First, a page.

Another important step towards renewable energies was taken in 2011 when ZF started to develop its first transmission for wind turbines. Almost at the same time, ZF extended its product portfolio in this market segment by another acquisition; today ZF offers a portfolio of wind turbine gearboxes for almost all power classes and is one of the key players on the market.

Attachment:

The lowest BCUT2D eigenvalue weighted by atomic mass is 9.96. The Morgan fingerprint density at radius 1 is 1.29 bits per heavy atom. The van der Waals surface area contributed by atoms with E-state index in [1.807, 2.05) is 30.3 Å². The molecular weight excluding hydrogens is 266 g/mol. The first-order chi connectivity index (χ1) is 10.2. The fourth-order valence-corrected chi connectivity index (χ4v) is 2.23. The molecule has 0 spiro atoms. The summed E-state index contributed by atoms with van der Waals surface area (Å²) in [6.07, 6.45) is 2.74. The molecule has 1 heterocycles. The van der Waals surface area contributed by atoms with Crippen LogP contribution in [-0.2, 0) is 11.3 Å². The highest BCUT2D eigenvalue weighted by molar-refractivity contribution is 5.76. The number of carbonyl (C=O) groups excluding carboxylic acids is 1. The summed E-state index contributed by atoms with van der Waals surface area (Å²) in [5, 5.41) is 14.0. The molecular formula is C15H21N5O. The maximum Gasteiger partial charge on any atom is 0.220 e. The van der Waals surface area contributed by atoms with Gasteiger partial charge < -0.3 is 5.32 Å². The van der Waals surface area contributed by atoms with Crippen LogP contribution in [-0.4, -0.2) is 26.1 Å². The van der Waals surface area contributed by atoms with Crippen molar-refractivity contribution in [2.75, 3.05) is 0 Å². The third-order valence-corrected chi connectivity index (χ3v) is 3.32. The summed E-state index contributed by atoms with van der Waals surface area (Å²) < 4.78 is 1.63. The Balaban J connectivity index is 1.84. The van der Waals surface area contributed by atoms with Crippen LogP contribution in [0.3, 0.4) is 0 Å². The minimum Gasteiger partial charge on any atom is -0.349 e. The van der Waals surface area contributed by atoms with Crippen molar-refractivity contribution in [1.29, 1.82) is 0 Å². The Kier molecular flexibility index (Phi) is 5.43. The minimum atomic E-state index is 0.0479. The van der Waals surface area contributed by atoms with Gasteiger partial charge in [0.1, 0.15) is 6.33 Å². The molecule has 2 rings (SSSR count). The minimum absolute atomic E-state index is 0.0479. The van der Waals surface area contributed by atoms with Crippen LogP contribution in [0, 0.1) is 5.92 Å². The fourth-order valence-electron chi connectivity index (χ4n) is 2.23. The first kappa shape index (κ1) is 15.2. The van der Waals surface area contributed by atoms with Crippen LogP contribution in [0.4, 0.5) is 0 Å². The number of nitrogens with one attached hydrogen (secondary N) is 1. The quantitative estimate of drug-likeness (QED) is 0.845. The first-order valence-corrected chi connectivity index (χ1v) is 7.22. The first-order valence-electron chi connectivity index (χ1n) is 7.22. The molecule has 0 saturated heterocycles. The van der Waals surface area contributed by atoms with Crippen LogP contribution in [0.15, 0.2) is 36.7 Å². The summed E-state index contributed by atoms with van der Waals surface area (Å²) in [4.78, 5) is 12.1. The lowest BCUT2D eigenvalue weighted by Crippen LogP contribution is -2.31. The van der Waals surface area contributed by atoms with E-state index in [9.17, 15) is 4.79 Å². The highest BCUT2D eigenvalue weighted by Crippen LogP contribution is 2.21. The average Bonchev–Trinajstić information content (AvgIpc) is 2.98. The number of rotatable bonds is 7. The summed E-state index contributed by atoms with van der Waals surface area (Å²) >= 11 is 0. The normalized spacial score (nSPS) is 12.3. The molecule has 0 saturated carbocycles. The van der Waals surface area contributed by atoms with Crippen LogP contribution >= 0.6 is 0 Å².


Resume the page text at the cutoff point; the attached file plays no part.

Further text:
In September 2014 ZF announced the acquisition of the US company TRW. In October a broad majority of the TRW shareholders agreed to ZF's offer. The completion of the acquisition of the listed company TRW (closing) under the umbrella of ZF in 2015 - exactly in its anniversary year - will create the third-largest automotive supplier in the world with a sales volume of over EUR 30 billion (US$ 41 billion) and about 138 000 employees. The ZF Group, supplemented by TRW, will then provide a comprehensive and complementary product portfolio in the areas of driveline and chassis technology, safety and electronic systems, and will have a regionally-balanced and customer-specific portfolio in both the volume and the premium segments.